With a growing emphasis on preventative care and a graying population that has more people living with chronic health conditions, the demand for health care is skyrocketing, so it’s no wonder that opportunities for nurses are expect to grow at a speedy pace. In fact, nearly 44,000 new positions for registered nurses will be created between 2014 and 2024, according to the Bureau of Labor Statistics projections. While nursing is a time-honored profession, the field still has a few surprises up its proverbial sleeve. Here are five things you probably never realized about nursing.
1. A College Degree Isn’t Necessary
Nurses take health histories, coordinate patient care, dispense medication, perform prescribed treatments, operate complex medical equipment, monitor and observe patients, assist with a variety of medical procedures, educate patients, and work collaboratively with other health professionals. It’s a complicated job, but a college degree isn’t necessary. There are actually three paths to becoming a nurse. Students can earn a bachelor’s degree, an associate degree or a diploma from a school of nursing. While any of these accreditations can open the door to an entry-level nursing position, candidates with a bachelor’s degree are often preferred by employers.
2. Nurses Specialize
Just like doctors, nurses can specialize in certain areas of medicine. Some nurses focus on a particular type of health issue. Critical care nurses apply their professional efforts on behalf of patients in intensive care units. Cardiovascular nurses work with cardiologists to treat patients with heart issues, and oncology nurses work with cancer patients. Other nurses care for a special segment of the population. Neonatal nurses work with infants, and pediatric nurses provide needed care for children and teens. Geriatric nurses have special training that prepares them to assist elderly patients. In order to specialize, nurses generally have to fulfill additional education requirements. In some cases, this involves completing a master’s degree program.
3. A Nurse Can Also Be a Doctor
Did you know that a professional can be both a nurse and a doctor? It doesn’t require completing both a medical degree and a nursing degree. Instead, the individual completes a doctoral degree program in nursing. While a nurse with a doctorate can legitimately claim the title of doctor, doing so is a bit controversial in the medical field; the practice sometimes ruffles the feathers of physicians. Why would they object? Those who argue that doctor should be a title reserved for professionals who have completed medical school generally cite concerns that patients and other medical professionals might be confused if a nurse who holds a doctorate is introduced as a doctor.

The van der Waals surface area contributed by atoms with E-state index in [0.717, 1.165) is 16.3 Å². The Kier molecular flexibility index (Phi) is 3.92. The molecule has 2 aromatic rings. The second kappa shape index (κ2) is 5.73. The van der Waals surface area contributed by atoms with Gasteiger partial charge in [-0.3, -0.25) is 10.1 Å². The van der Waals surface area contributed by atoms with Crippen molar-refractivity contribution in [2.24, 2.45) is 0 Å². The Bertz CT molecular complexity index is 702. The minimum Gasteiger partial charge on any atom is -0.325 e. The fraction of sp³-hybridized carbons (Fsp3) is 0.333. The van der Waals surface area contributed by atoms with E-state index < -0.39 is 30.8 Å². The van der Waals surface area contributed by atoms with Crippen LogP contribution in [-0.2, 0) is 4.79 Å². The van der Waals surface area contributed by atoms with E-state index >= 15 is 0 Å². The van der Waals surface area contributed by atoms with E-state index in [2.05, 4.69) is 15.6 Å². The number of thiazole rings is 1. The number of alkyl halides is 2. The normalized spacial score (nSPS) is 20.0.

4. Nurses Aren’t Limited to Patient Care
Not all nurses work in patient care. After gaining experience by serving in a traditional nursing role, some nurses shift into other career tracks. The prospects are remarkably varied. Nurses may choose to go into administration or find positions teaching the next generation of nurses at educational institutions. Others work as consultants for insurance companies and legal firms, using their expert insight to identify medical mistakes, potential misconduct or warning signs of fraud. A few even manage to snag jobs as consultants for television shows or movies.
5. Nursing Is a Dirty Job
Nursing is obviously not a good fit for germophobes. It’s also a bad choice for neatniks and people with weak stomachs. Professionals in this field need to be prepared to get their hands dirty. Vomit, blood, urine, feces and other bodily fluids are just part of the job for nurses providing patient care, and they cannot be squeamish about dealing with them because any failure to use protective measures effectively can put the health of the nurse, their coworkers and their patients at risk.
If you’re intrigued by the possibilities a nursing career offers, don’t make the mistake of assuming that you know everything about this thriving field. While there are certain aspects of nursing that match the public’s image of the field, others are downright surprising. That’s why it’s vital that aspiring nurses talk with nursing professionals and get the facts about what their dream job actually entails.
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